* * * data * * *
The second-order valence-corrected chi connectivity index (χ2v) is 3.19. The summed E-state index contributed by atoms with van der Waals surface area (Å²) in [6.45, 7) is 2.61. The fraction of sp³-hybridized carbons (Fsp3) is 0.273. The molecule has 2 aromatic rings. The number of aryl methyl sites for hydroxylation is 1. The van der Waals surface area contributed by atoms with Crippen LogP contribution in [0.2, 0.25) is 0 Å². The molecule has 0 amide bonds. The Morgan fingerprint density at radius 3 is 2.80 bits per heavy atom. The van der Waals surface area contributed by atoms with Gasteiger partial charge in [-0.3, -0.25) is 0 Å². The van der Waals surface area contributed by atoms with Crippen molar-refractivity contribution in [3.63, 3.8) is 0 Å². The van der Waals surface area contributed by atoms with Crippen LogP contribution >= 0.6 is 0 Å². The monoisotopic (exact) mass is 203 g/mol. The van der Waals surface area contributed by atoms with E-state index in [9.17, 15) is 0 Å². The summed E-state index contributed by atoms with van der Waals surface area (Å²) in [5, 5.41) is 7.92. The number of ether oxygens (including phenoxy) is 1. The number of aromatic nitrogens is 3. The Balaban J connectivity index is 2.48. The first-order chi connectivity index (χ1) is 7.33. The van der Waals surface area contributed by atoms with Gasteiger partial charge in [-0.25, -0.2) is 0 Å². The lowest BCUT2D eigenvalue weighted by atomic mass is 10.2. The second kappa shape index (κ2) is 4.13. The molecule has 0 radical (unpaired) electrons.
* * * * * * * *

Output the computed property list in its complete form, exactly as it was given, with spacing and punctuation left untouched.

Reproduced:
The second-order valence-corrected chi connectivity index (χ2v) is 3.19. The summed E-state index contributed by atoms with van der Waals surface area (Å²) in [6.45, 7) is 2.61. The fraction of sp³-hybridized carbons (Fsp3) is 0.273. The molecule has 2 aromatic rings. The number of aryl methyl sites for hydroxylation is 1. The van der Waals surface area contributed by atoms with Crippen LogP contribution in [0.2, 0.25) is 0 Å². The molecule has 0 amide bonds. The Morgan fingerprint density at radius 3 is 2.80 bits per heavy atom. The van der Waals surface area contributed by atoms with Gasteiger partial charge in [-0.3, -0.25) is 0 Å². The van der Waals surface area contributed by atoms with Crippen molar-refractivity contribution in [3.63, 3.8) is 0 Å². The van der Waals surface area contributed by atoms with Crippen LogP contribution >= 0.6 is 0 Å². The monoisotopic (exact) mass is 203 g/mol. The van der Waals surface area contributed by atoms with E-state index in [9.17, 15) is 0 Å². The summed E-state index contributed by atoms with van der Waals surface area (Å²) in [5, 5.41) is 7.92. The number of ether oxygens (including phenoxy) is 1. The number of aromatic nitrogens is 3. The Balaban J connectivity index is 2.48. The first-order chi connectivity index (χ1) is 7.33. The van der Waals surface area contributed by atoms with Gasteiger partial charge in [-0.25, -0.2) is 0 Å². The lowest BCUT2D eigenvalue weighted by atomic mass is 10.2. The second kappa shape index (κ2) is 4.13. The molecule has 0 radical (unpaired) electrons.